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Andrzej Rottermund

(b Puławy, June 1756; d Florence, Feb 8, 1841).

Polish architect and writer, also active in Italy. He probably studied in Rome in the late 1770s and returned to Italy in 1785–6 under the aegis of Stanisław Kostka Potocki, a collector and amateur architect with whom he collaborated throughout his life. In 1786 Aigner and Potocki refronted the church of St Anna, Warsaw, using a giant composite order on high pedestals. The political turmoil of the 1790s disrupted Aigner’s career, but during his second phase of creativity (1797–1816) he won fame through his work on the great estate of the Czartoryski family at Puławy, on the Vistula west of Lublin, the most important centre of cultural life in Poland during the Enlightenment. Aigner had already erected the Marynka Palace there in 1790, a variation on the Petit Trianon at Versailles, France, and from 1798 he began to add ornamental buildings to go with the new Picturesque layout of the Puławy gardens: a Chinese pavilion, a Gothick house and a peripheral Temple of the Sibyl with a shallow dome. In ...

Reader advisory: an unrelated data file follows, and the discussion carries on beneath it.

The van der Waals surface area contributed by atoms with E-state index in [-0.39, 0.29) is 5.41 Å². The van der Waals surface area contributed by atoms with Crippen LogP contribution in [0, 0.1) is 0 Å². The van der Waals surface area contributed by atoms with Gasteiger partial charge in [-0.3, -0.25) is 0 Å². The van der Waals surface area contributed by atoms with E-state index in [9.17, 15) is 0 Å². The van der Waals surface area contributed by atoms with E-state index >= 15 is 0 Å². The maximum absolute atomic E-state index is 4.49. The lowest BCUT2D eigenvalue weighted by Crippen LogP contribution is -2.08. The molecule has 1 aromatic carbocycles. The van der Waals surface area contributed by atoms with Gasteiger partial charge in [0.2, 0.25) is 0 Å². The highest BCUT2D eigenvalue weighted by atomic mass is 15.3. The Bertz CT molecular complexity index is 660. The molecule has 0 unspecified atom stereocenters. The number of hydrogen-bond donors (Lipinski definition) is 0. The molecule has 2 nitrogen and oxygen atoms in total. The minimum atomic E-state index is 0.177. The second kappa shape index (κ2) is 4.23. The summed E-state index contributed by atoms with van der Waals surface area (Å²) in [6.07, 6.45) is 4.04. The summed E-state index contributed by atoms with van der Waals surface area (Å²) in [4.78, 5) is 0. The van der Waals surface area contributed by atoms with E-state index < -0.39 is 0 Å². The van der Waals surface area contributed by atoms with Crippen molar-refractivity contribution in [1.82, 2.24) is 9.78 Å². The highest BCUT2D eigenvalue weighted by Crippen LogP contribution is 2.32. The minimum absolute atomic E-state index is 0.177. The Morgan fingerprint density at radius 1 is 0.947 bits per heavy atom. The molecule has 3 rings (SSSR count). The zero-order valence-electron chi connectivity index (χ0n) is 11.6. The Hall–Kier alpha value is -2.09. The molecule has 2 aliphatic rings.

Andrzej Rottermund

(b Olszanka, nr Pułtusk, Dec 24, 1798; d Lityn, Podole, May 3, 1879).

Polish architect and writer. He studied under Antoni Corazzi at the Faculty of Fine Arts of the University of Warsaw (1820–24). In 1824–7 he travelled to Italy, France, England and Germany. In Italy he was awarded membership of the Accademia del Disegno, Florence, for his restoration project for the Temple of Concord (ded. ad 10), Rome. From 1828 he worked as a building adviser in Warsaw to the governmental Commission for Enlightenment. He was also a member of the General Council of Construction to the governmental Commission of Internal Affairs. Idźkowski’s major architectural works were the Neo-classical reconstruction (1838–42; destr. 1944) of the Saxon Palace, Warsaw, which was based partly on a plan by Wacław Ritschel (1794–1872); the Gothic Revival reconstruction (1839–42; destr. 1944) of St John’s Cathedral, Warsaw, inspired by English Gothic cathedrals; the Gothic Revival railway station (1846...